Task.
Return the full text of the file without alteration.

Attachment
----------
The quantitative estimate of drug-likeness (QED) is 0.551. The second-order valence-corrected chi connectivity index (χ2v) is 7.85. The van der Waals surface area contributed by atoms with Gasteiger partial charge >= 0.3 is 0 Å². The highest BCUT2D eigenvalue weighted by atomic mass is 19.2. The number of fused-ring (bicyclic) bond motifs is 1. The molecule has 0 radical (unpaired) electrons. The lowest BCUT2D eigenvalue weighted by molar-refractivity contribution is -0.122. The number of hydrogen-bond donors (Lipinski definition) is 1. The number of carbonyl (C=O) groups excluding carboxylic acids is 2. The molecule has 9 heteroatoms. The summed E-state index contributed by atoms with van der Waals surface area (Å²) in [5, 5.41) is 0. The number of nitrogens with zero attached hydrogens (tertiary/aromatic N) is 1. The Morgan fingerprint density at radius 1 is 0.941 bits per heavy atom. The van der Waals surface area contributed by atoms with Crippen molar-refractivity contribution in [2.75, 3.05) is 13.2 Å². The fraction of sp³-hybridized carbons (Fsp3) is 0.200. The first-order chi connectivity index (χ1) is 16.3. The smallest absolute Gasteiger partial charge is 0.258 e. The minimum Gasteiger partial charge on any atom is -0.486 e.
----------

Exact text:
The quantitative estimate of drug-likeness (QED) is 0.551. The second-order valence-corrected chi connectivity index (χ2v) is 7.85. The van der Waals surface area contributed by atoms with Gasteiger partial charge >= 0.3 is 0 Å². The highest BCUT2D eigenvalue weighted by atomic mass is 19.2. The number of fused-ring (bicyclic) bond motifs is 1. The molecule has 0 radical (unpaired) electrons. The lowest BCUT2D eigenvalue weighted by molar-refractivity contribution is -0.122. The number of hydrogen-bond donors (Lipinski definition) is 1. The number of carbonyl (C=O) groups excluding carboxylic acids is 2. The molecule has 9 heteroatoms. The summed E-state index contributed by atoms with van der Waals surface area (Å²) in [5, 5.41) is 0. The number of nitrogens with zero attached hydrogens (tertiary/aromatic N) is 1. The Morgan fingerprint density at radius 1 is 0.941 bits per heavy atom. The van der Waals surface area contributed by atoms with Crippen molar-refractivity contribution in [2.75, 3.05) is 13.2 Å². The fraction of sp³-hybridized carbons (Fsp3) is 0.200. The first-order chi connectivity index (χ1) is 16.3. The smallest absolute Gasteiger partial charge is 0.258 e. The minimum Gasteiger partial charge on any atom is -0.486 e.